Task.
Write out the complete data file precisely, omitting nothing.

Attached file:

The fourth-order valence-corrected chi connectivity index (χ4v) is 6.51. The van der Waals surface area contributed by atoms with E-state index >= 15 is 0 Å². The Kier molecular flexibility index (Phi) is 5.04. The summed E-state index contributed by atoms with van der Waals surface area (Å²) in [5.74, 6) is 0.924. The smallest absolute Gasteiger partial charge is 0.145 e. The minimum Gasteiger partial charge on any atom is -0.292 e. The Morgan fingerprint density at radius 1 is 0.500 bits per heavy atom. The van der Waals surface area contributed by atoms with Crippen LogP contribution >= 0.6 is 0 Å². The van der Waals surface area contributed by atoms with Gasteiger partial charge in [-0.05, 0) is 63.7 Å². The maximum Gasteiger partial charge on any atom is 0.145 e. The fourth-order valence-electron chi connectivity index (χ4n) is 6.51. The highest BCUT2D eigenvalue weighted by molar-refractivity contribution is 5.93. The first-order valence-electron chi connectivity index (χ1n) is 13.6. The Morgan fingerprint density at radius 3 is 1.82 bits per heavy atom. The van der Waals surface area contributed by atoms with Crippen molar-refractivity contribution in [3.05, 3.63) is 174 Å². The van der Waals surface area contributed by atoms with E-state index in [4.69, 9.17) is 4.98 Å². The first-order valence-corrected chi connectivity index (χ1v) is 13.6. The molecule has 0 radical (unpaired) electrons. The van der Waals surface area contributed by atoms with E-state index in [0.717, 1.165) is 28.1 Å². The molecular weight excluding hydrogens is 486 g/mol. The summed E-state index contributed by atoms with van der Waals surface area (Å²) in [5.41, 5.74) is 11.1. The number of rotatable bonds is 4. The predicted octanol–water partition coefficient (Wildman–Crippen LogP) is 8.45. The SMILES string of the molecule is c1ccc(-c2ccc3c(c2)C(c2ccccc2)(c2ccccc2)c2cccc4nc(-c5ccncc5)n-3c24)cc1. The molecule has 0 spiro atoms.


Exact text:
The fourth-order valence-corrected chi connectivity index (χ4v) is 6.51. The van der Waals surface area contributed by atoms with E-state index >= 15 is 0 Å². The Kier molecular flexibility index (Phi) is 5.04. The summed E-state index contributed by atoms with van der Waals surface area (Å²) in [5.74, 6) is 0.924. The smallest absolute Gasteiger partial charge is 0.145 e. The minimum Gasteiger partial charge on any atom is -0.292 e. The Morgan fingerprint density at radius 1 is 0.500 bits per heavy atom. The van der Waals surface area contributed by atoms with Crippen LogP contribution >= 0.6 is 0 Å². The van der Waals surface area contributed by atoms with Gasteiger partial charge in [-0.05, 0) is 63.7 Å². The maximum Gasteiger partial charge on any atom is 0.145 e. The fourth-order valence-electron chi connectivity index (χ4n) is 6.51. The highest BCUT2D eigenvalue weighted by molar-refractivity contribution is 5.93. The first-order valence-electron chi connectivity index (χ1n) is 13.6. The Morgan fingerprint density at radius 3 is 1.82 bits per heavy atom. The van der Waals surface area contributed by atoms with Crippen molar-refractivity contribution in [3.05, 3.63) is 174 Å². The van der Waals surface area contributed by atoms with E-state index in [4.69, 9.17) is 4.98 Å². The first-order valence-corrected chi connectivity index (χ1v) is 13.6. The molecule has 0 radical (unpaired) electrons. The van der Waals surface area contributed by atoms with E-state index in [0.717, 1.165) is 28.1 Å². The molecular weight excluding hydrogens is 486 g/mol. The summed E-state index contributed by atoms with van der Waals surface area (Å²) in [5.41, 5.74) is 11.1. The number of rotatable bonds is 4. The predicted octanol–water partition coefficient (Wildman–Crippen LogP) is 8.45. The SMILES string of the molecule is c1ccc(-c2ccc3c(c2)C(c2ccccc2)(c2ccccc2)c2cccc4nc(-c5ccncc5)n-3c24)cc1. The molecule has 0 spiro atoms.